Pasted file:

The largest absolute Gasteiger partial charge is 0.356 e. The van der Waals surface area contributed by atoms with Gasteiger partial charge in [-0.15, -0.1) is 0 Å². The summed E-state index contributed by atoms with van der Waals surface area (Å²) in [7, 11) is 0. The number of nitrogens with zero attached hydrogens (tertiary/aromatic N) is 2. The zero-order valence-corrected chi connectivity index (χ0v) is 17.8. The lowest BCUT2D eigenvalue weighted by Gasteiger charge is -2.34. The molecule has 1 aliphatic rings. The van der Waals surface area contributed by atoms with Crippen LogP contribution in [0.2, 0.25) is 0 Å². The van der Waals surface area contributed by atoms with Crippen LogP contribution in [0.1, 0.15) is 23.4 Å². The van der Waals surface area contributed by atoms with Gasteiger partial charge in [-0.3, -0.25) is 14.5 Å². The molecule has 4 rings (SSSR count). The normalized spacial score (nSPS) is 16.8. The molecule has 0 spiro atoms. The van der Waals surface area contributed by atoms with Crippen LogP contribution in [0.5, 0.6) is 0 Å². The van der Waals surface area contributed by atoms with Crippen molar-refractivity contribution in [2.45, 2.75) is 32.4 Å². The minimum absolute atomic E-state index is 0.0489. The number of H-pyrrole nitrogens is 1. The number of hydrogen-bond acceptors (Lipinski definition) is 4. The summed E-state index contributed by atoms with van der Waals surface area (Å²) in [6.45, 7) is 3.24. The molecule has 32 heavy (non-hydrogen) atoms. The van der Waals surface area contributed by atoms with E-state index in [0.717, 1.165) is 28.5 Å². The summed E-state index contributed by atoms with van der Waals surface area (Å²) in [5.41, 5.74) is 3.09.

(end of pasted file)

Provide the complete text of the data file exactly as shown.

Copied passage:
The largest absolute Gasteiger partial charge is 0.356 e. The van der Waals surface area contributed by atoms with Gasteiger partial charge in [-0.15, -0.1) is 0 Å². The summed E-state index contributed by atoms with van der Waals surface area (Å²) in [7, 11) is 0. The number of nitrogens with zero attached hydrogens (tertiary/aromatic N) is 2. The zero-order valence-corrected chi connectivity index (χ0v) is 17.8. The lowest BCUT2D eigenvalue weighted by Gasteiger charge is -2.34. The molecule has 1 aliphatic rings. The van der Waals surface area contributed by atoms with Crippen LogP contribution in [0.2, 0.25) is 0 Å². The van der Waals surface area contributed by atoms with Crippen LogP contribution in [0.1, 0.15) is 23.4 Å². The van der Waals surface area contributed by atoms with Gasteiger partial charge in [-0.3, -0.25) is 14.5 Å². The molecule has 4 rings (SSSR count). The normalized spacial score (nSPS) is 16.8. The molecule has 0 spiro atoms. The van der Waals surface area contributed by atoms with Crippen LogP contribution in [0.5, 0.6) is 0 Å². The van der Waals surface area contributed by atoms with Crippen molar-refractivity contribution in [2.45, 2.75) is 32.4 Å². The minimum absolute atomic E-state index is 0.0489. The number of H-pyrrole nitrogens is 1. The number of hydrogen-bond acceptors (Lipinski definition) is 4. The summed E-state index contributed by atoms with van der Waals surface area (Å²) in [6.45, 7) is 3.24. The molecule has 32 heavy (non-hydrogen) atoms. The van der Waals surface area contributed by atoms with E-state index in [0.717, 1.165) is 28.5 Å². The summed E-state index contributed by atoms with van der Waals surface area (Å²) in [5.41, 5.74) is 3.09.